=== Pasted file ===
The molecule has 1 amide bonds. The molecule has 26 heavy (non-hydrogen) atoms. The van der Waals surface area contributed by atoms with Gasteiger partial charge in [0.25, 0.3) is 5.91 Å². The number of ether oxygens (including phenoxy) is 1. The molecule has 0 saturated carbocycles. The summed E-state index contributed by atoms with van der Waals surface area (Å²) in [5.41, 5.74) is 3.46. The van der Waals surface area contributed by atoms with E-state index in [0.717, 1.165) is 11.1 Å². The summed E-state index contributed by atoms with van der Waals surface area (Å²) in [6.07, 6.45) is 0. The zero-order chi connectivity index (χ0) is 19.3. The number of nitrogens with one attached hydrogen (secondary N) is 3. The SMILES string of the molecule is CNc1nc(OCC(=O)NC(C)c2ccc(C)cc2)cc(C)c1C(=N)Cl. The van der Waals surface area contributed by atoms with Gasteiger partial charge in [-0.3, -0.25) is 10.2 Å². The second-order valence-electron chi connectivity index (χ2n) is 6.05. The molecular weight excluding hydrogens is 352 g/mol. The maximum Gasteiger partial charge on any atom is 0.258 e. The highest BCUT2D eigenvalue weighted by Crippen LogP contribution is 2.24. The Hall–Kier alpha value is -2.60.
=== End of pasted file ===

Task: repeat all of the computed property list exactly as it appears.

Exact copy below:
The molecule has 1 amide bonds. The molecule has 26 heavy (non-hydrogen) atoms. The van der Waals surface area contributed by atoms with Gasteiger partial charge in [0.25, 0.3) is 5.91 Å². The number of ether oxygens (including phenoxy) is 1. The molecule has 0 saturated carbocycles. The summed E-state index contributed by atoms with van der Waals surface area (Å²) in [5.41, 5.74) is 3.46. The van der Waals surface area contributed by atoms with E-state index in [0.717, 1.165) is 11.1 Å². The summed E-state index contributed by atoms with van der Waals surface area (Å²) in [6.07, 6.45) is 0. The zero-order chi connectivity index (χ0) is 19.3. The number of nitrogens with one attached hydrogen (secondary N) is 3. The SMILES string of the molecule is CNc1nc(OCC(=O)NC(C)c2ccc(C)cc2)cc(C)c1C(=N)Cl. The van der Waals surface area contributed by atoms with Gasteiger partial charge in [-0.3, -0.25) is 10.2 Å². The second-order valence-electron chi connectivity index (χ2n) is 6.05. The molecular weight excluding hydrogens is 352 g/mol. The maximum Gasteiger partial charge on any atom is 0.258 e. The highest BCUT2D eigenvalue weighted by Crippen LogP contribution is 2.24. The Hall–Kier alpha value is -2.60.